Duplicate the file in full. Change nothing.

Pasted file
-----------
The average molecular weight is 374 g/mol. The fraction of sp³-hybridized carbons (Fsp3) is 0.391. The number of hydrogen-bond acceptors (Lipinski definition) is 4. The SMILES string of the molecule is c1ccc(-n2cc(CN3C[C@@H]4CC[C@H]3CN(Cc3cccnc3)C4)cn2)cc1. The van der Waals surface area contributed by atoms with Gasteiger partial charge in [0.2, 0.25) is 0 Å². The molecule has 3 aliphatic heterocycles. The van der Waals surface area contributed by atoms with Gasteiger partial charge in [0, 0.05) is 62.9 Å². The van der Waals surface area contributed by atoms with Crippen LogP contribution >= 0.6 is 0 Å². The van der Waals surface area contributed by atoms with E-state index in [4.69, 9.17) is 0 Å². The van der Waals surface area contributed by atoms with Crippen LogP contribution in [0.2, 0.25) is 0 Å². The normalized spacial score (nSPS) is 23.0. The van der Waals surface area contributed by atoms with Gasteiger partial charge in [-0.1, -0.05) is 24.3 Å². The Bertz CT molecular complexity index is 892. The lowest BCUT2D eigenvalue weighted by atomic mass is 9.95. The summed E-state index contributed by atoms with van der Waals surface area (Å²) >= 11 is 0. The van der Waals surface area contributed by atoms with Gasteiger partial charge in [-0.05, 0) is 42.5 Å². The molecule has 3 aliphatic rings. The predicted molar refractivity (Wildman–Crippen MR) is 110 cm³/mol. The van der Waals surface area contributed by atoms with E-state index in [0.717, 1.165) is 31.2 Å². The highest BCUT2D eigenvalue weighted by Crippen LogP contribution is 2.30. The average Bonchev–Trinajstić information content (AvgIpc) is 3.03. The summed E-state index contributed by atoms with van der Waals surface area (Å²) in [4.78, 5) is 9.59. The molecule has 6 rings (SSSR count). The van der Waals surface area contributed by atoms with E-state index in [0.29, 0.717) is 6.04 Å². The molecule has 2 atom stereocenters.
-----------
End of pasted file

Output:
The average molecular weight is 374 g/mol. The fraction of sp³-hybridized carbons (Fsp3) is 0.391. The number of hydrogen-bond acceptors (Lipinski definition) is 4. The SMILES string of the molecule is c1ccc(-n2cc(CN3C[C@@H]4CC[C@H]3CN(Cc3cccnc3)C4)cn2)cc1. The van der Waals surface area contributed by atoms with Gasteiger partial charge in [0.2, 0.25) is 0 Å². The molecule has 3 aliphatic heterocycles. The van der Waals surface area contributed by atoms with Gasteiger partial charge in [0, 0.05) is 62.9 Å². The van der Waals surface area contributed by atoms with Crippen LogP contribution >= 0.6 is 0 Å². The van der Waals surface area contributed by atoms with E-state index in [4.69, 9.17) is 0 Å². The van der Waals surface area contributed by atoms with Crippen LogP contribution in [0.2, 0.25) is 0 Å². The normalized spacial score (nSPS) is 23.0. The van der Waals surface area contributed by atoms with Gasteiger partial charge in [-0.1, -0.05) is 24.3 Å². The Bertz CT molecular complexity index is 892. The lowest BCUT2D eigenvalue weighted by atomic mass is 9.95. The summed E-state index contributed by atoms with van der Waals surface area (Å²) >= 11 is 0. The van der Waals surface area contributed by atoms with Gasteiger partial charge in [-0.05, 0) is 42.5 Å². The molecule has 3 aliphatic rings. The predicted molar refractivity (Wildman–Crippen MR) is 110 cm³/mol. The van der Waals surface area contributed by atoms with E-state index in [0.717, 1.165) is 31.2 Å². The highest BCUT2D eigenvalue weighted by Crippen LogP contribution is 2.30. The average Bonchev–Trinajstić information content (AvgIpc) is 3.03. The summed E-state index contributed by atoms with van der Waals surface area (Å²) in [4.78, 5) is 9.59. The molecule has 6 rings (SSSR count). The van der Waals surface area contributed by atoms with E-state index in [0.29, 0.717) is 6.04 Å². The molecule has 2 atom stereocenters.